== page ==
Passing the Peace Palace in The Hague, you may be tricked into thinking that once upon a time queens and kings resided here. But in fact, Vredespaleis (Peace Palace) was built solely for the purpose of keeping the peace between nations and international parties by having the law triumph. And this is how it is still used today. When courts are not in session, however, guided tours take place and so I decided to jump at the opportunity and take a look inside the Peace Palace.
The idea behind the Peace Palace in The Hague is simply beautiful, albeit a little Utopian. It all started with a dream of peace with a remarkable message in 1898 by the last Czar of Russia, Nicholas II. War was looming in Europe and its colonies in the second half of the 19th century, like never before. New technologies and industrial progress not only increased the number of weapons that were now mass produced, but their destruction was also no longer limited to the frontline. They could do their damage anywhere, any place and were sold to the highest bidder.
The constant threat of war and social unrest caused Nicholas II to send an invite to his European colleague heads of state to contemplate keeping the peace, without getting into war first, in 1898. It being a huge success, a second peace convention was held in 1907. By that time, the international community was convinced of reaching peace through a court of arbitration and the first stone of the Peace Palace in The Hague was laid.
The Carnegie legacy
The Scottish born US industrialist Andrew Carnegie was at the time the richest man on the planet and considered war cruel and barbarous. He strongly believed that without peace societies, technology and science couldn’t flourish and he decided to pay for the Peace Palace completely, as long as it would also have a library, and should become a symbol of the universal desire for peace and prosperity.
As soon as you enter the Peace Palace you will notice the exquisite stained glass windows, richly decorated walls and wood carved ceilings. The entire palace was decorated with gifts from different countries. The stylish marble floors were a gift of Italy, the Delfts blue porcelain tiles in the hallway downstairs of The Netherlands, the candelabras of Austria, the temple vases of China and the giant ornamental vase was given by Russia. My personal favourites were the tapestries adorning the Japanese room, featuring birds and flowers made in pure silk and gold thread.
Art inside the Peace Palace: symbols of hope and peace
Through the palace, you simply can’t stop looking up, down and out as the tapestries, marble floor motives, stained glass windows and painted ceilings are simply stunning and brimming with symbols of peace, hope and justice. A lot of paintings and tapestries have Irene, goddess of peace, in their centre, with war at her feet and technology and science flourishing at her side. Lady Justice is often portrayed without her blindfold, scales laid by her side, but the blade (symbol of decision-making) at her throat to keep her alert at all times.
The courts of international peace today
The Peace Palace started out as a court of arbitration where two international parties would meet, at their own initiatives, to find a peaceful solution to their conflict. Both parties would appoint a judge and the two judges would choose a third judge. The permanent court of arbitration is still used today, both by countries as by multinationals having a conflict with one or two countries on a certain matter.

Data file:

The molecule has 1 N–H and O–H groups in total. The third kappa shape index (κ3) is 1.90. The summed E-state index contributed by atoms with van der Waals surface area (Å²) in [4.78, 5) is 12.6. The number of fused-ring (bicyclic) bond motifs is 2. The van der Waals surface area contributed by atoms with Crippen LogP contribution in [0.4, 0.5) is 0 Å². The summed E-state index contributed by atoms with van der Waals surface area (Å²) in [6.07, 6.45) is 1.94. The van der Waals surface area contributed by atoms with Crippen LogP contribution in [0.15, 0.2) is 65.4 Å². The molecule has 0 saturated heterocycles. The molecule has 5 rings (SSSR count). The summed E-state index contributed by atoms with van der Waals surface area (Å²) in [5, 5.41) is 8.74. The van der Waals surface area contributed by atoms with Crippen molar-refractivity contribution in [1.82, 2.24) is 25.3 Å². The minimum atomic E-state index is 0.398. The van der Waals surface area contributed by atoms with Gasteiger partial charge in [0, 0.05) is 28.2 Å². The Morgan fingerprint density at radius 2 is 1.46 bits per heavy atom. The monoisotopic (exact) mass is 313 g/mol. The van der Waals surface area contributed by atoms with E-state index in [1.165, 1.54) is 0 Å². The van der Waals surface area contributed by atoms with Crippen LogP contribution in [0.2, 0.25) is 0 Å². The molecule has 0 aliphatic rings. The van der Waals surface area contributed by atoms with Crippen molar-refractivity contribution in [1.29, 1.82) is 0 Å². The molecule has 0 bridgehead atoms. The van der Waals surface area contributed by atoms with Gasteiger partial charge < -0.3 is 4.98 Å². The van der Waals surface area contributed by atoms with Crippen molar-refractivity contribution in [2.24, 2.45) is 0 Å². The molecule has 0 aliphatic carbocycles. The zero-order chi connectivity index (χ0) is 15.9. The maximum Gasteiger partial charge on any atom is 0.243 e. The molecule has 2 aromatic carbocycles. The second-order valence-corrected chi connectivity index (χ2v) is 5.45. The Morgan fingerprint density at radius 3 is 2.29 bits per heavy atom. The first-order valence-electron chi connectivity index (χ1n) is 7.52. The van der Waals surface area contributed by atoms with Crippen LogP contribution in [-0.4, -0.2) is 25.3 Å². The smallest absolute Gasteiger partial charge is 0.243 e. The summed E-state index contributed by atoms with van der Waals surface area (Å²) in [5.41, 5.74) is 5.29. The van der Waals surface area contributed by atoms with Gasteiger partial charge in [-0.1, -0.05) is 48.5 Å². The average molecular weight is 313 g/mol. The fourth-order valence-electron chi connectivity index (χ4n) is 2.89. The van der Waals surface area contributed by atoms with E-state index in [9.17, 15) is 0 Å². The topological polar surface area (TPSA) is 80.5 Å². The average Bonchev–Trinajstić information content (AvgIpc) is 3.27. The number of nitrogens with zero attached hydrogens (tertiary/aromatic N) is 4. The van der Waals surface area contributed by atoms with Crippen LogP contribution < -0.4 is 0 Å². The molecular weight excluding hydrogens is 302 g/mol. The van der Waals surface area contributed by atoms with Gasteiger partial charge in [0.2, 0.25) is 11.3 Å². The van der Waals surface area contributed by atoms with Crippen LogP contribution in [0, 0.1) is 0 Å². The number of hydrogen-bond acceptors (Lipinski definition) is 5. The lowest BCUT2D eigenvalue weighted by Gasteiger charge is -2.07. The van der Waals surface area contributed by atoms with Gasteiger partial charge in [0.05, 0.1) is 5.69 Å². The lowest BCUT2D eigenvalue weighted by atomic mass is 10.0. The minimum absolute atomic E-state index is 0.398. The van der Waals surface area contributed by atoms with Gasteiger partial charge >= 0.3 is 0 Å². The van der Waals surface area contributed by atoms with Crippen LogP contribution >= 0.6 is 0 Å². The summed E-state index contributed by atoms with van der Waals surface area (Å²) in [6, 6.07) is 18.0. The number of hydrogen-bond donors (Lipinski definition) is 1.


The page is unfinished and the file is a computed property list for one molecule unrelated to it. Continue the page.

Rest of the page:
But the most famous court inside the palace is the (UN) international court of justice, which was established after World War II, as the court of the United Nations and all members of the UN automatically become a member of the court. Countries are still their own highest authority, they have mutually decided to transfer a part of their sovereignty to the court, in order to keep international peace. There are 15 judges that preside the international court of justice and all parts of the world are equally represented. The court settles disputes in contentious cases and provides advisory opinions. War crimes, committed by individuals, are treated by the International Criminal Court which has its headquarters in another part of The Hague. Court Sessions by the (UN) international court of justice are always open to the public.
A guided tour will take about 50 minutes and I found it to be very informative and interesting to take a look inside a place where people work around the clock to keep peace in our always tumultuous world. At the end of the tour, you can leave a message of peace in the courtyard.
Visiting the Peace Palace in The Hague
- From The Hague HS station or the city centre, you can take tram 1. There is a stop right in front of the Peace Palace called ‘Vredespaleis’
- Guided tours through the palace are very popular and I highly recommend booking your tickets in advance through their website, a ticket costs €9,50.
- You need to show a form of ID (like your passport) when entering the Peace Palace.
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- My complete city guide The Hague
As I was not allowed to take photos inside the Peace Palace, the photos of the interior of the palace were kindly provided to me by The Hague Marketing and the Carnegie Stichting.